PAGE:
Unregistered securities: In the Matter of PFP Entrust Corp., Adm. Proc. File No. 3-21250 (December 5, 2022) is a proceeding which names as respondents: the firm: Promotional Consulting Partners LLC: CPPC, Inc.; Nick Skrelja, the majority owner of PFP Entrust; Jack Skreljka, a defendant in another SEC enforcement action; and Neil Yaldo, also a defendant in another enforcement action. This case centers on the sale of over $15.8 million in unregistered notes to over 120 investors. The Order alleges violations of Securities Act Sections 5(a) and 5(c). To resolve the proceedings Respondents PFP Entities entered into certain undertakings. Each Respondent consented to the entry of a cease-and-desist order based on the Sections cited in the Order. In addition, each Respondent agreed to pay a penalty in the amount of: PFP Entrust, $100,000; PCP, $100,000; N. Skrelja $10,000; J. Skrelja, $25,000; and Yaldo, $10,000.

FCPA: In the Matter of ABB, Ltd., Adm. Proc. File No. 3-21248 (December 3, 2022) is a proceeding which names as respondent, ABB Ltd. The firm, based in Switzerland, focuses on motion and robotics technology. It has also settled two prior FCPA cases with the Commission. This action centers on the period March 2015 to December 2017. During that period the company paid bribes to the South African government in connection with obtaining a contract worth about $160 million. The Order alleges violations of Exchange Act Sections 30A, 13(b)(2)(A) and 13(b)(2)(B). To resolve this matter ABB consented to the entry of a cease-and-desist order based on the Sections cited in the Order. It also agreed to pay disgorgement of $58 million, prejudgment interest of $14,554,267 and a penalty of $75 million. See also ABB Agrees to Pay Over $315 Million to Resolve Coordinated Global Foreign Bribery Case, ABA, December 2, 2022 (here).

Reg FD: SEC v. AT&T, Inc., Civil Action No. 1:21-cv-01951 (S.D.N.Y. Filed March 3, 2021) is an action against the firm and three of its executives, Christopher C. Womack, Kent D. Evans and Michael J. Black. In March 2016 the firm learned that there would be a steep drop-off in the sale of smart phones. That in turn would cause revenue for the first quarter of 2016 to fall below the consensus estimate. The Chief Financial Officer instructed the head of the IR Department to work the analysts who had revenue estimates tied to equipment “to high.” The individual Defendants were then instructed to make calls to select analysts. Those calls were made to about 20 firms. During the calls material nonpublic information was disclosed, although there were efforts to disguise that fact. The complaint alleges violations of Exchange Act Section 13(a) and Regulation FD. To resolve the matter the company, and each of its executives, consented to the entry of a permanent injunction based on the Section and Regulation cited in the complaint. In addition, the company agreed to pay a penalty of $6.25 million while each executive will pay $25,000.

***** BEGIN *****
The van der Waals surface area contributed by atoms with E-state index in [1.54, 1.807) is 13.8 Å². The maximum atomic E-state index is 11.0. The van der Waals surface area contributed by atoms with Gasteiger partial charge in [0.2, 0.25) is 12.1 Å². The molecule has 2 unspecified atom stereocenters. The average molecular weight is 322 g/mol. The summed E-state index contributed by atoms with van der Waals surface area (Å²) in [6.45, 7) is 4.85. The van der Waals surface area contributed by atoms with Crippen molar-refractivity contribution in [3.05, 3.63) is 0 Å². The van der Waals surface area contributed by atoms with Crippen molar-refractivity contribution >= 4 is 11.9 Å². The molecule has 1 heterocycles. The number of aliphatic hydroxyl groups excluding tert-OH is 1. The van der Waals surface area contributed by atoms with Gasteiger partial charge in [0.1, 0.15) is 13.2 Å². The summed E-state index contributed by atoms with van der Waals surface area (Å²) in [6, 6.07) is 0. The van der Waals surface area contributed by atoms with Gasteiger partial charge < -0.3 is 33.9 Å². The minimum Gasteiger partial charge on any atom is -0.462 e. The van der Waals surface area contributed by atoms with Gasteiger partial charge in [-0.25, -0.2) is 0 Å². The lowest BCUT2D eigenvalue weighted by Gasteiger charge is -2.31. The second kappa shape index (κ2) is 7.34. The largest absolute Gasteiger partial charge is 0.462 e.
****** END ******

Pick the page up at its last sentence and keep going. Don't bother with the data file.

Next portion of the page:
DOJ

Remarks: Principal Associate Deputy Attorney AG Marshall Miller delivered remarks at the American Bankers Association Financial Crimes Enforcement Conference, Washington, D.C. in which he discussed, among other things, cooperation, December 6, 2022 (here).
FinCEN

Remarks: The Acting Director of FinCEN, Himamauli Das, addressed the ABA Financial Crimes Enforcement Conference on December 6, 2022. In his remarks the Acting Director discussed beneficial ownership information reporting, anti-corruption, a roadmap for an effective AML/CFT program, MSBs & CVC and combating fraud on December 6, 2022 (here).

Hong Kong

Report: The Hong Kong Securities and Futures Commission issued its quarterly report on December 6, 2022 (here).